I posted a couple of things to the piano-practice blog last week, after getting Henry (my new old piano) tuned. I was hoping to practice every day, even if it was just 5 or 10 minutes of Hanon or scales or arpeggios. I was hoping to post my progress. But ...

Sigh.

Things just don't happen the way I want them to. To blogging and piano practice, you can add exercise, voice practice, and quiet time in general. And cooking and housework--not things I want to do, but things that need to get done.

Usually the issue is work: I have more work to do each week, than I can fit in a week of 8- to 9-hour days. So I work a few hours on Saturday, and then another hour or two on Sunday. And I'm still not caught up.

But we've had a lot of visitors lately, too. My parents and my sister and her girls were here for several days, and then this past weekend we had some friends from the neighborhood over for dinner. And then yesterday, my brother and his family visited and stayed last night. Don't get me wrong; these were all wonderful visits. I loved seeing my family, I loved spending time with my neighbors, and I particularly loved seeing my brother, my sister-in-law, and their sweet little ones, whom I hadn't seen in over a year. But now I need some quiet time: a few aimless hours at a coffee shop where I can sit alone, write, and think. Or a few aimless hours at the piano, where I can do those scales, practice some Chopin, improvise some stuff.

Normally, my "quiet times" come on Saturday mornings. And/or Sunday afternoons. But I have something scheduled for most nights for the next couple of weeks, as well as for the weekends. I see no quiet time in sight.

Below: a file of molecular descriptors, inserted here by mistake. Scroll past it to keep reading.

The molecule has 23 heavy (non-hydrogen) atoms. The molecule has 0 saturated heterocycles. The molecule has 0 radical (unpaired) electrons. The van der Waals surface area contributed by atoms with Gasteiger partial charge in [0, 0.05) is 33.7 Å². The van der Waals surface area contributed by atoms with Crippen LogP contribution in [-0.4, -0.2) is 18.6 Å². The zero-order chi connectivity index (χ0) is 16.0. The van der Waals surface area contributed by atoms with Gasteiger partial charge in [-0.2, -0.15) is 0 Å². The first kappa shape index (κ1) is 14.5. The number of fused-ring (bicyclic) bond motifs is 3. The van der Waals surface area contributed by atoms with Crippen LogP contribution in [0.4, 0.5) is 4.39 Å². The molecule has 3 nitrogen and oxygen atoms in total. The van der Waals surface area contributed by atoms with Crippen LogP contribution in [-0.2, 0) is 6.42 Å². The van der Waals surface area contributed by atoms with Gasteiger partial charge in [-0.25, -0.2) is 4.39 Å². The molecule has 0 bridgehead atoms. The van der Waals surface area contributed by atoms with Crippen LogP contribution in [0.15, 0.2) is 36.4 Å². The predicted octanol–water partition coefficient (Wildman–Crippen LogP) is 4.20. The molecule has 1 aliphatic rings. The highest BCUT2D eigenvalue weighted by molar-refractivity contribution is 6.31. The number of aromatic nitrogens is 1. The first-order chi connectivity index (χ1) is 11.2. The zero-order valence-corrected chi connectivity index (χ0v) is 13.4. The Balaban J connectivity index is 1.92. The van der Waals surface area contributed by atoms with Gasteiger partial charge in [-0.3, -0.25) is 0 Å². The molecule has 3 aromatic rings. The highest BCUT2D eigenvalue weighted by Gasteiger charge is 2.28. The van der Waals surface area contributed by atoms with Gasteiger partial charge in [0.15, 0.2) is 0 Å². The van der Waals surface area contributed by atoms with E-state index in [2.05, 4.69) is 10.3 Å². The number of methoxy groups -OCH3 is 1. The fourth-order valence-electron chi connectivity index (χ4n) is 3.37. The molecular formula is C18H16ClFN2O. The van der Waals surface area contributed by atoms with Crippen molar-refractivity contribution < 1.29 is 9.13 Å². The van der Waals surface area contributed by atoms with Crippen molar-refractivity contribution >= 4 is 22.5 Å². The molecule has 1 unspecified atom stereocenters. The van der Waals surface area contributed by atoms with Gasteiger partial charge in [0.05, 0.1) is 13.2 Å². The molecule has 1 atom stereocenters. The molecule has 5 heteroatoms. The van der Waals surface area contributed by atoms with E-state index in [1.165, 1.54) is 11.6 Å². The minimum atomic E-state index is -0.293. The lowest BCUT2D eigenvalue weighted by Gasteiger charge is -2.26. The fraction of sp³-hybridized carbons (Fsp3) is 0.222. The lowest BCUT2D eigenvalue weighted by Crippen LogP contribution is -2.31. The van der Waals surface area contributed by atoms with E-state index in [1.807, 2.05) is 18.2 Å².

And that stresses me out. And the stress makes me feel exhausted because my mind can't rest. When my mind can't rest, I can't sleep. And when I can't sleep, I can't wake up early to exercise or write. And when I can't exercise or write, I feel yucky. And I just wake up and go to work. And work all day. And then play my mom/wife role after work. And next thing I know, it's 11:00 at night, and it's been another day without a single quiet moment. And this is how life flies past.

I guess I'm having quiet moments now, though, taking time to write something.

I need to find some quiet moments where I can figure out a way to better plan my quiet moments. I have to plan them, because they won't happen on their own. They rarely do.

All righty. It looks like I might have a half-hour of quiet time right now. So I'll write a quick letter to my niece (who is at summer camp) and maybe practice a bit of piano.

Looking Back on 2018

It's 2019! And now, for my sometime tradition of answering questions about the year, with my paraphrased 2017 answers for comparison. S...